Jacoby Ellsbury hit the ball fairly sharply, but turning a double play would have been nearly impossible. Jose Iglesias got to the ball just behind second base, but he never had it, not even for a moment. It would have been a tough, even remarkable play to get two outs. It would have been fairly impressive just to get one. The Detroit Tigers got none, though, and the bases filled to bursting.

That was the play on which, perhaps, the Boston Red Sox’s pennant-clinching win Saturday night turned. It certainly looked that way a batter later, when Shane Victorino unloaded the bases with a grand slam down the left-field line, erasing a 2-1 deficit, making the game 5-2 in favor of the American League East champions, seemingly snatching and sealing victory in a single motion. It’s not because Victorino homered, though, that that plate appearance captures so much of the crux of that contest.

Ellsbury was the guy who got on. His speed forced Iglesias to rush the play, which was a tough one anyway. That Ellsbury gets no statistical credit on that okay is appropriate, since Ellsbury has spent this month being systematically overlooked, despite being (fairly easily) the best player in baseball this postseason.

Even without the error counting in his favor, Ellsbury reached base 21 times in 45 plate appearances during Boston’s 10-game run to reach the World Series. He scored 10 runs, stole six bases in seven tries and added four extra-base hits. He reached base in nine of the 10 games, and reached at least twice in eight of 10. This is where the disparity in perceived value between driving in runs (with power) and setting up runs (with on-base skills) begins to do laps around the actual difference.

Ellsbury was facing Drew Smyly during that seventh-inning plate appearance Saturday night. That was the only batter Smyly faced. It was the second time in the series that Ellsbury had faced Smyly, and the third time Tigers manager Jim Leyland had brought in a lefty solely to face Ellsbury. When Iglesias couldn’t pick the ball up cleanly, Ellsbury reached first base for the third time in those three situations.

*Tim McCarver tried to make a big deal, on the FOX broadcast, about Leyland lifting Max Scherzer in favor of Smyly with Ellsbury due up. That doesn’t need to be a part of this conversation; McCarver is just a dinosaur. Scherzer had thrown 110 pitches, and was clearly losing it. He’d narrowly escaped the sixth inning with the lead, and the Red Sox went double, strikeout, walk against him to start the seventh. If he had stayed in, it would have marked the start of a fourth trip through the batting order, which never spells good things for a starting pitcher. Ellsbury has a large platoon split (over 200 points of OPS, and all his power comes against right-handers). Leyland didn’t earnthe benefit of any doubt with his bullpen management during the series, but this wasn’t one of his mistakes.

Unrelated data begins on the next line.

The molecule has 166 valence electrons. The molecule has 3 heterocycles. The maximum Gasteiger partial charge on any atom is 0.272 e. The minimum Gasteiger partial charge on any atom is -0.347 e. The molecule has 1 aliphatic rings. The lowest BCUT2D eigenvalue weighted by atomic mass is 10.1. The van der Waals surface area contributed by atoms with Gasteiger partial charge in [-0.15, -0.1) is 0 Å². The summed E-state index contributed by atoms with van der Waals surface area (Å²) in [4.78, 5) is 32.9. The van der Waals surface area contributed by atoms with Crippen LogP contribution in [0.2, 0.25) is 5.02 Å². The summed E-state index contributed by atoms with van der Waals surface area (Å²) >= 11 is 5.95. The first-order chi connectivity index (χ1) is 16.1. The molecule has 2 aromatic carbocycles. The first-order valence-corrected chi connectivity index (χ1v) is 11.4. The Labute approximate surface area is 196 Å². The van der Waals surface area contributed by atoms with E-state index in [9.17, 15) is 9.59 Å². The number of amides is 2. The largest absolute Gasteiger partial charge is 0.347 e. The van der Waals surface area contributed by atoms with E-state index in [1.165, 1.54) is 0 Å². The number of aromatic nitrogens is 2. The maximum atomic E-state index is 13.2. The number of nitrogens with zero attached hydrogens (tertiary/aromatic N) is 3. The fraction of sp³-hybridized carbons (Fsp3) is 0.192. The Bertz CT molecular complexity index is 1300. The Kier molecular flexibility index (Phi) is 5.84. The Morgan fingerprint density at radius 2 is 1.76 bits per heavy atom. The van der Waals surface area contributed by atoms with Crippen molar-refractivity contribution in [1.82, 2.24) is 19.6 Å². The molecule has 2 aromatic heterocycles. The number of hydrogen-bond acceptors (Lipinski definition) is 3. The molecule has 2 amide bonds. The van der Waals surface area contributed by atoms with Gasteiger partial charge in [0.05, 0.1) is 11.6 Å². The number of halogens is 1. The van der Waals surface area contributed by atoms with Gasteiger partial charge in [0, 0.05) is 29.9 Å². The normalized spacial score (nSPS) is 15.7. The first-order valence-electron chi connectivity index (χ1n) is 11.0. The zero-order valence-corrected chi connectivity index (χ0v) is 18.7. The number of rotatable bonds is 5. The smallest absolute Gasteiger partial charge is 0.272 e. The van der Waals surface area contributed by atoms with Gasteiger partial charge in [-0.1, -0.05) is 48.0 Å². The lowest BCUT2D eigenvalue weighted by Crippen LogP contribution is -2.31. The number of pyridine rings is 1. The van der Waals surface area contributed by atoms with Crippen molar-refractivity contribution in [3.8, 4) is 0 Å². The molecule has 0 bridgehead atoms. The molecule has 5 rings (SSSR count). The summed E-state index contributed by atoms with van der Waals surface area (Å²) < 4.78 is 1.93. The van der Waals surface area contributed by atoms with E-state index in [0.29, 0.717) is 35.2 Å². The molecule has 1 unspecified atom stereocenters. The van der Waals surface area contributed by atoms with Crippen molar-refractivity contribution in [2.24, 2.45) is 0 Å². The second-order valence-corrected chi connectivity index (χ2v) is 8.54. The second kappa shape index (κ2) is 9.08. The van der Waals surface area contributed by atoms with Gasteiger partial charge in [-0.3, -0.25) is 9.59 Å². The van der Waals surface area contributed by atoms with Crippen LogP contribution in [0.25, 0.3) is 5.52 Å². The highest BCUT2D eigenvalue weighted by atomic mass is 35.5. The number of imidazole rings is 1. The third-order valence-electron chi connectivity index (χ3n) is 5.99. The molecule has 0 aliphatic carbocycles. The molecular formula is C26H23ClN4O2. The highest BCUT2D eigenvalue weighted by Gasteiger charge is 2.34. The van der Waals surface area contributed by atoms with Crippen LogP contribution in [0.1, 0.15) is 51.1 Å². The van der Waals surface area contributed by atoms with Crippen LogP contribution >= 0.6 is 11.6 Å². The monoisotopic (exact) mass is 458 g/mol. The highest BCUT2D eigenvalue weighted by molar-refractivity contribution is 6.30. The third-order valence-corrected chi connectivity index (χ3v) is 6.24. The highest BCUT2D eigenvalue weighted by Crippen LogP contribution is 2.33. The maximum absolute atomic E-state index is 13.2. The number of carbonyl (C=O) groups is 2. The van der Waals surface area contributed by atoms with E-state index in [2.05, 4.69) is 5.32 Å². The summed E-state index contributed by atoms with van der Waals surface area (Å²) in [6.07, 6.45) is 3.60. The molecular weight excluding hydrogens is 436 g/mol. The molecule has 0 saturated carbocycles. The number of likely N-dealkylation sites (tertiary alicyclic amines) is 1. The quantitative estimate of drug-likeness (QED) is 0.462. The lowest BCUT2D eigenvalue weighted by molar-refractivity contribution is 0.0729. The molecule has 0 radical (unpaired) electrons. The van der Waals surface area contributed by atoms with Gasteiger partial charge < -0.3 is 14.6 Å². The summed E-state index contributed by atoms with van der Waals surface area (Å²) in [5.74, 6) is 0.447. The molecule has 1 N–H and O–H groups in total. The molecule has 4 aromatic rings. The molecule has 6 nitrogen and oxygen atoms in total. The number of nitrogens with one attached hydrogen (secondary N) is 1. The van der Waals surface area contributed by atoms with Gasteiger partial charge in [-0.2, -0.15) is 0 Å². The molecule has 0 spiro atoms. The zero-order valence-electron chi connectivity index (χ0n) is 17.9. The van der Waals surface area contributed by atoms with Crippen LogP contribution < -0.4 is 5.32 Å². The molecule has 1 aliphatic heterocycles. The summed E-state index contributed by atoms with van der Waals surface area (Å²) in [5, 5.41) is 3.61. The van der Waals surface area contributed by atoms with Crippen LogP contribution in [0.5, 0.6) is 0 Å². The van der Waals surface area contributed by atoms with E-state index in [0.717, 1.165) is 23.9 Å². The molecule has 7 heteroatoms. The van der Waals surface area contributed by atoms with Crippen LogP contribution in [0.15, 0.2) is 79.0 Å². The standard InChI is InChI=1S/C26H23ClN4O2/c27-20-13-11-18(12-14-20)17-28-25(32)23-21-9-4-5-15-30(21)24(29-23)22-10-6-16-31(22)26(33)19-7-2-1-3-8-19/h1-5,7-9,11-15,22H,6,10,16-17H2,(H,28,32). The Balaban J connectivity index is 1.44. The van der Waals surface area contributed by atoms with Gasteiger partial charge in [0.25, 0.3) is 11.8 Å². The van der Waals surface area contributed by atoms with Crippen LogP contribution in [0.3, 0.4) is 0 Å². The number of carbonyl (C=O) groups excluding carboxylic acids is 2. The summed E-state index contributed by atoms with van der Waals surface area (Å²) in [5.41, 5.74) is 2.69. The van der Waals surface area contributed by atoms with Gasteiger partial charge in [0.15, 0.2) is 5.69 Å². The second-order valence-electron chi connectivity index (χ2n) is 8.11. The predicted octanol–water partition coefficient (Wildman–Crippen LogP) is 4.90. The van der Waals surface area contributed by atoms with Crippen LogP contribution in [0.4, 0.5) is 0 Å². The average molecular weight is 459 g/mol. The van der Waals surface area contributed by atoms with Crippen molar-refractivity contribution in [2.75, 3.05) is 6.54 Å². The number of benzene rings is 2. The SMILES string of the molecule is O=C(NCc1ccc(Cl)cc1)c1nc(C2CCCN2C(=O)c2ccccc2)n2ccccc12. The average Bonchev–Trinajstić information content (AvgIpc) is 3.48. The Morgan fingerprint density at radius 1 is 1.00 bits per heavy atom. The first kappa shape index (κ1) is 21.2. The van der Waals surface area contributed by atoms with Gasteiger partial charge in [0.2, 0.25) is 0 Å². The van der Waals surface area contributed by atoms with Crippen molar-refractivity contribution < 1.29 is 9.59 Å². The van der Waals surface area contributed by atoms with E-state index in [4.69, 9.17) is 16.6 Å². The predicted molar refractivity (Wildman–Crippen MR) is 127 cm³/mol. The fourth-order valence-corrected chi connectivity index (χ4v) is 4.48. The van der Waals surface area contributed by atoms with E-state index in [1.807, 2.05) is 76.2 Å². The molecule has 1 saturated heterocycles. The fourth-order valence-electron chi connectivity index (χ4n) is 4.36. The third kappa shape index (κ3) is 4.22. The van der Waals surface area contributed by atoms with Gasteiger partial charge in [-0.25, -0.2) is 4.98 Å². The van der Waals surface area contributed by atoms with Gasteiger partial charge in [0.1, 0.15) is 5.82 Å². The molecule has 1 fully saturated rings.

If Ellsbury getting the best of the lefty relievers was key to Boston’s offense, the key matchup with which the Sox beat the Tigers on the other side of the ball was Junichi Tazawa against Miguel Cabrera. On Saturday night, it was two on, two out, top of the seventh inning. Tazawa induced a groundout to shortstop. On Thursday night, in Game Five, he’d gotten a double play from Cabrera to help hold a thin lead. On Tuesday, in Game Three, he’d struck him out with runners on first and third in a 1-0 Boston win. I don’t know whether a healthy Cabrera changes those outcomes, but as it is, Junichi was John Farrell’s Giant Slayer in the late innings during the ALCS.

It wasn’t only Ellsbury and Tazawa. It never is, with this team. The performances of Craig Breslow and Koji Uehara helped ensure that the Tigers basically had six innings to score, or go home empty-handed. That triad of high-leverage relievers is what you need to survive October, and they stepped up.

The depth and tenacity of the lineup went a long way, too. Detroit’s starting pitching was and is the best in baseball, and the only way to beat them was always going to be to get those guys out of the game. The Red Sox did it, with the same torturously patient approach they used all season, forcing huge pitch counts, getting the aces off the mound, then scoring 11 runs on Tigers relievers.

Every Red Sox position player has at least tactical value, and most have multiple sources of value. There are no holes in the lineup (although slumps by Stephen Drew and Jarros Saltalamacchia created some), and even their bench is strong. This team scored four runs in an inning 25 times this season, and more than four 21 times. The reason is that they have power, but also tons of on-base talent. They just keep fighting off pitchers’ pitches, working counts and piling up base runners.

The starting rotation Boston has carried to the World Series is flat, but fine. There is no weakness to this team, and its strengths are stronger than any other team in baseball. They beat the Tigers because they got the best of two matchups between low-profile, high-leverage relievers and superstar-caliber position players; because they didn’t let the Tigers’ starting pitchers dominate the series; and because they can’t be exploited. They got the opportunity to beat the Tigers because they were, for six solid months and more, the best team in baseball.

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